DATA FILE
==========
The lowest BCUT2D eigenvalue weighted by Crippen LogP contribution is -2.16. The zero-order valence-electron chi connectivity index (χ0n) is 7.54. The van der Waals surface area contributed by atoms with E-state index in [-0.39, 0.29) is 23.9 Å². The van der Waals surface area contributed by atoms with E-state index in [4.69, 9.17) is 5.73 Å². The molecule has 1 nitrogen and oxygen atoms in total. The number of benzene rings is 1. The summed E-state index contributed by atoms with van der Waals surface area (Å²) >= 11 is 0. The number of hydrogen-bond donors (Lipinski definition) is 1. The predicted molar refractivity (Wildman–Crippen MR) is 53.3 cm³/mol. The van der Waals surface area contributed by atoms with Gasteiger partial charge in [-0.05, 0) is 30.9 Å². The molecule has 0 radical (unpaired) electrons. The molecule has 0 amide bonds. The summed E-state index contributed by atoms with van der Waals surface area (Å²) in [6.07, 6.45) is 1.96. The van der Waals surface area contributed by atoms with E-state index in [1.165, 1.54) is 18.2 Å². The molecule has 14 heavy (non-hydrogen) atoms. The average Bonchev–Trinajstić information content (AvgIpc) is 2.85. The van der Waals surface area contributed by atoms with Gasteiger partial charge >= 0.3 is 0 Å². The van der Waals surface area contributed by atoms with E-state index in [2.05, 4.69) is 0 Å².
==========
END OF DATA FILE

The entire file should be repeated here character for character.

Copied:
The lowest BCUT2D eigenvalue weighted by Crippen LogP contribution is -2.16. The zero-order valence-electron chi connectivity index (χ0n) is 7.54. The van der Waals surface area contributed by atoms with E-state index in [-0.39, 0.29) is 23.9 Å². The van der Waals surface area contributed by atoms with E-state index in [4.69, 9.17) is 5.73 Å². The molecule has 1 nitrogen and oxygen atoms in total. The number of benzene rings is 1. The summed E-state index contributed by atoms with van der Waals surface area (Å²) >= 11 is 0. The number of hydrogen-bond donors (Lipinski definition) is 1. The predicted molar refractivity (Wildman–Crippen MR) is 53.3 cm³/mol. The van der Waals surface area contributed by atoms with Gasteiger partial charge in [-0.05, 0) is 30.9 Å². The molecule has 0 radical (unpaired) electrons. The molecule has 0 amide bonds. The summed E-state index contributed by atoms with van der Waals surface area (Å²) in [6.07, 6.45) is 1.96. The van der Waals surface area contributed by atoms with E-state index in [1.165, 1.54) is 18.2 Å². The molecule has 14 heavy (non-hydrogen) atoms. The average Bonchev–Trinajstić information content (AvgIpc) is 2.85. The van der Waals surface area contributed by atoms with Gasteiger partial charge >= 0.3 is 0 Å². The van der Waals surface area contributed by atoms with E-state index in [2.05, 4.69) is 0 Å².